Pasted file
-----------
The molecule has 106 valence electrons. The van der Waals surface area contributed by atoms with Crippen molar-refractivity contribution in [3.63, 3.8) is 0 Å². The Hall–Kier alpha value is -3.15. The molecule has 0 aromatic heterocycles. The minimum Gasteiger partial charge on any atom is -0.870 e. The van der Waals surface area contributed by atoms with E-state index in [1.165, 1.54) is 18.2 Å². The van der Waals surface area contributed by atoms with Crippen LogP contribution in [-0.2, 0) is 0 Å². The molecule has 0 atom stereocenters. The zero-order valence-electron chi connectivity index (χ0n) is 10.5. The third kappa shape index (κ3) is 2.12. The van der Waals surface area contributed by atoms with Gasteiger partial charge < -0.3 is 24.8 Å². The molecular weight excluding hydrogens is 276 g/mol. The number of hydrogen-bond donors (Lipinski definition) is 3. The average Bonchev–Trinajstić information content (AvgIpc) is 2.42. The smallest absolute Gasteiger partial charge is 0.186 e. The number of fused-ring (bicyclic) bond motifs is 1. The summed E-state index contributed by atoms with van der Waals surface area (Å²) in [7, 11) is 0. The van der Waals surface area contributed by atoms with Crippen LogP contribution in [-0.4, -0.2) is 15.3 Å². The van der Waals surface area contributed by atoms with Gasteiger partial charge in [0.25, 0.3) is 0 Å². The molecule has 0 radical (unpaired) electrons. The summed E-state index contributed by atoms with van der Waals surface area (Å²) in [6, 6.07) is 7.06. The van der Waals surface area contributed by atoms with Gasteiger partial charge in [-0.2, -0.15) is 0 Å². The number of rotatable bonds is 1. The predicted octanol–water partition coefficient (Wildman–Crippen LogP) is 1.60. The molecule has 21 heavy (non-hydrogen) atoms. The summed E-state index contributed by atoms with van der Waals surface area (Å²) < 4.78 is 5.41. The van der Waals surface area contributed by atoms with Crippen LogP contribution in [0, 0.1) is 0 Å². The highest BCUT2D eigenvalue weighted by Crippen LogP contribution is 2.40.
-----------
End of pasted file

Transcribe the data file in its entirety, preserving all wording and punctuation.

The molecule has 106 valence electrons. The van der Waals surface area contributed by atoms with Crippen molar-refractivity contribution in [3.63, 3.8) is 0 Å². The Hall–Kier alpha value is -3.15. The molecule has 0 aromatic heterocycles. The minimum Gasteiger partial charge on any atom is -0.870 e. The van der Waals surface area contributed by atoms with E-state index in [1.165, 1.54) is 18.2 Å². The van der Waals surface area contributed by atoms with Crippen LogP contribution in [-0.2, 0) is 0 Å². The molecule has 0 atom stereocenters. The zero-order valence-electron chi connectivity index (χ0n) is 10.5. The third kappa shape index (κ3) is 2.12. The van der Waals surface area contributed by atoms with Gasteiger partial charge < -0.3 is 24.8 Å². The molecular weight excluding hydrogens is 276 g/mol. The number of hydrogen-bond donors (Lipinski definition) is 3. The average Bonchev–Trinajstić information content (AvgIpc) is 2.42. The smallest absolute Gasteiger partial charge is 0.186 e. The number of fused-ring (bicyclic) bond motifs is 1. The summed E-state index contributed by atoms with van der Waals surface area (Å²) in [7, 11) is 0. The van der Waals surface area contributed by atoms with Crippen LogP contribution in [-0.4, -0.2) is 15.3 Å². The van der Waals surface area contributed by atoms with Gasteiger partial charge in [0.25, 0.3) is 0 Å². The molecule has 0 radical (unpaired) electrons. The summed E-state index contributed by atoms with van der Waals surface area (Å²) in [6, 6.07) is 7.06. The van der Waals surface area contributed by atoms with Gasteiger partial charge in [-0.2, -0.15) is 0 Å². The number of rotatable bonds is 1. The predicted octanol–water partition coefficient (Wildman–Crippen LogP) is 1.60. The molecule has 21 heavy (non-hydrogen) atoms. The summed E-state index contributed by atoms with van der Waals surface area (Å²) < 4.78 is 5.41. The van der Waals surface area contributed by atoms with Crippen LogP contribution in [0, 0.1) is 0 Å². The highest BCUT2D eigenvalue weighted by Crippen LogP contribution is 2.40.